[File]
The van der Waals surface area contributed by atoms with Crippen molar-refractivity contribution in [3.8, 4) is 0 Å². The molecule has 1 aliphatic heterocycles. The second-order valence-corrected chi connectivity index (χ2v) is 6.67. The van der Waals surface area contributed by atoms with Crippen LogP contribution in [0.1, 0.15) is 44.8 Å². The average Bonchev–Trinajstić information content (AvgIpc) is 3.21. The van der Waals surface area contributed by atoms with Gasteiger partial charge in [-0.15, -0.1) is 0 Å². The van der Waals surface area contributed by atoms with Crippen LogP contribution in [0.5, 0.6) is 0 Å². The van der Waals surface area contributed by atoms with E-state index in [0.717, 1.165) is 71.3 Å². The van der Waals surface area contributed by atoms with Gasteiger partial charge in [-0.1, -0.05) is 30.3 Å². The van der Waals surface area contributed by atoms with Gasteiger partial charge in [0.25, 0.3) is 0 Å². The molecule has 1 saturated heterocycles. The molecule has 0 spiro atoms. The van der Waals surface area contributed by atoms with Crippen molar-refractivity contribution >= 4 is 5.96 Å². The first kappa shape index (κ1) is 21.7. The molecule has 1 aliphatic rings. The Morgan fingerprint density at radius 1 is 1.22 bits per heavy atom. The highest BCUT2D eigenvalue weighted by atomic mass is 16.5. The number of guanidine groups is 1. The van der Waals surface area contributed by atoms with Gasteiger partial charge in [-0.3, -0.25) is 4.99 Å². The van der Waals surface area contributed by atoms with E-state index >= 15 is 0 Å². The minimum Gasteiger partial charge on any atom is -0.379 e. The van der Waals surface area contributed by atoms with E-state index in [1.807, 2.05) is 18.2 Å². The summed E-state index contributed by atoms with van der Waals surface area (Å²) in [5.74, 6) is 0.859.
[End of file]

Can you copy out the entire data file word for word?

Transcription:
The van der Waals surface area contributed by atoms with Crippen molar-refractivity contribution in [3.8, 4) is 0 Å². The molecule has 1 aliphatic heterocycles. The second-order valence-corrected chi connectivity index (χ2v) is 6.67. The van der Waals surface area contributed by atoms with Crippen LogP contribution in [0.1, 0.15) is 44.8 Å². The average Bonchev–Trinajstić information content (AvgIpc) is 3.21. The van der Waals surface area contributed by atoms with Gasteiger partial charge in [-0.15, -0.1) is 0 Å². The van der Waals surface area contributed by atoms with Crippen LogP contribution in [0.5, 0.6) is 0 Å². The van der Waals surface area contributed by atoms with E-state index in [0.717, 1.165) is 71.3 Å². The van der Waals surface area contributed by atoms with Gasteiger partial charge in [-0.1, -0.05) is 30.3 Å². The van der Waals surface area contributed by atoms with Gasteiger partial charge in [0.25, 0.3) is 0 Å². The molecule has 1 saturated heterocycles. The molecule has 0 spiro atoms. The van der Waals surface area contributed by atoms with Crippen molar-refractivity contribution >= 4 is 5.96 Å². The first kappa shape index (κ1) is 21.7. The molecule has 1 aliphatic rings. The Morgan fingerprint density at radius 1 is 1.22 bits per heavy atom. The highest BCUT2D eigenvalue weighted by atomic mass is 16.5. The number of guanidine groups is 1. The van der Waals surface area contributed by atoms with Gasteiger partial charge in [-0.3, -0.25) is 4.99 Å². The van der Waals surface area contributed by atoms with E-state index >= 15 is 0 Å². The minimum Gasteiger partial charge on any atom is -0.379 e. The van der Waals surface area contributed by atoms with E-state index in [1.807, 2.05) is 18.2 Å². The summed E-state index contributed by atoms with van der Waals surface area (Å²) in [5.74, 6) is 0.859.